tag : bright yellow-green apples: I tell you that's all

"I see little point in persisting in a discussion with one so obstinate as you" Martin White

Wednesday, August 18, 2004

I tell you that's all

fig.1.7. stereotypical 'Christian music'

Radio 1 is normally quite rubbish to listen to during the day, middle ground tat. But the evening is a different matter entirely – particularly John Peel’s show. He plays such a wonderful mixture of interesting music, new and the odd fragment from another time, that it’s required listening to make up for the dearth of anything half decent before 7pm. I was listening one night a few days ago, when I suddenly noticed that there was a grainy old recording of some guy with a guitar playing this furiously urgent song called denomination blues. I couldn’t help but stop what I was doing and listen to the performer (apparently Washington Phillips), it was so compelling.

I’m rarely stimulated by music which self-consciously uses Christian themes and imagery, this was a rare exception demonstrated by my singular captivation. Why so? Well (1) It tends to be substandard fare trying to ape what's already been done by so-called ‘secular’artists, but are always one step behind and often a little limited in scope, unable to express the fullness of life and it's complexities. Do we need endless variations of praising God when sometimes music might express other sides to life?(2) Christians often seem to be unable to let go of the need to make things 'worthy', it is usually so earnest a sanitised venture. (3) Self-consciously Christian music seems to be about subculture. Yes in marketing a whole range, baptised with Jesus to make it ‘safe’, it is simply aiding a mindset of separatism which creates mutual alienation with wider society. And maybe there is some idolatry by default, implicitly supporting the notion that God is not being praised by music not saying “Jesus”.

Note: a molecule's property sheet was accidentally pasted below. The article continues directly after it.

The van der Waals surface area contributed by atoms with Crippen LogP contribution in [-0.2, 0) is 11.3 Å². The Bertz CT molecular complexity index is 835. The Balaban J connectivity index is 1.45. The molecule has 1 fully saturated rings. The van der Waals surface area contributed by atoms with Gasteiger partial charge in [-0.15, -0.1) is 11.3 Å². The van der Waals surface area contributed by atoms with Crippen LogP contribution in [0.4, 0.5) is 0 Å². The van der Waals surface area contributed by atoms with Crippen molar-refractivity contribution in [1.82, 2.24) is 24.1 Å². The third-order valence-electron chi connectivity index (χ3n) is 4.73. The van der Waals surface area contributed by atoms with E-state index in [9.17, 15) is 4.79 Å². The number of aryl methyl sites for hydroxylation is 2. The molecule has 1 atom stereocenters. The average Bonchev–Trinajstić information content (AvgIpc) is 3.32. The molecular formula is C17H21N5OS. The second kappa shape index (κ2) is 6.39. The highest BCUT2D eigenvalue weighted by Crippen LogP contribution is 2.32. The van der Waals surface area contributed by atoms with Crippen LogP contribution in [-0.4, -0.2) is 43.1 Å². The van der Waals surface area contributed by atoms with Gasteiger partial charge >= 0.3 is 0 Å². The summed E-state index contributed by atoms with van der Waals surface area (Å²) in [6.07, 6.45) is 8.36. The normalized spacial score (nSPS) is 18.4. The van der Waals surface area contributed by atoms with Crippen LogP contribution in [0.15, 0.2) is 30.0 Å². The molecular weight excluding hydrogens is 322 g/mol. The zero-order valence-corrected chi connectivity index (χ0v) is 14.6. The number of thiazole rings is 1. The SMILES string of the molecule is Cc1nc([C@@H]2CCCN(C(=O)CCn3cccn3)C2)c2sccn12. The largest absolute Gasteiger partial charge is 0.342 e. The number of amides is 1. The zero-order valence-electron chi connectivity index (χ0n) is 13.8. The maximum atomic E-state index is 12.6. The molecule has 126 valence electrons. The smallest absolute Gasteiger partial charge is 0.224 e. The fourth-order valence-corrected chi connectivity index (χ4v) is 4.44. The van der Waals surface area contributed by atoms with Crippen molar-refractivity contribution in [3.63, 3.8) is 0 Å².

There are many exceptions, and there are many Christians out there making fantastic music (usually exploring the faith with a little more vim and creative daring, just unseen by the subculture). But what might sound like just getting principles in the way is actually more that much of the fare you might find in a Church or Evangelical stall is, to me, a bit hooey. And I’m a Methodist; coming from the movement which most of all taught people to use music in faith, and I find so-called 'secular' music much more inspiring. The irony of it all and another reason, as Andy would say, for the Wesleys to be deeply unimpressed by me. Oh well, it's not like most Methos aren't equally rebellious in regarding our general heratige, hehe....


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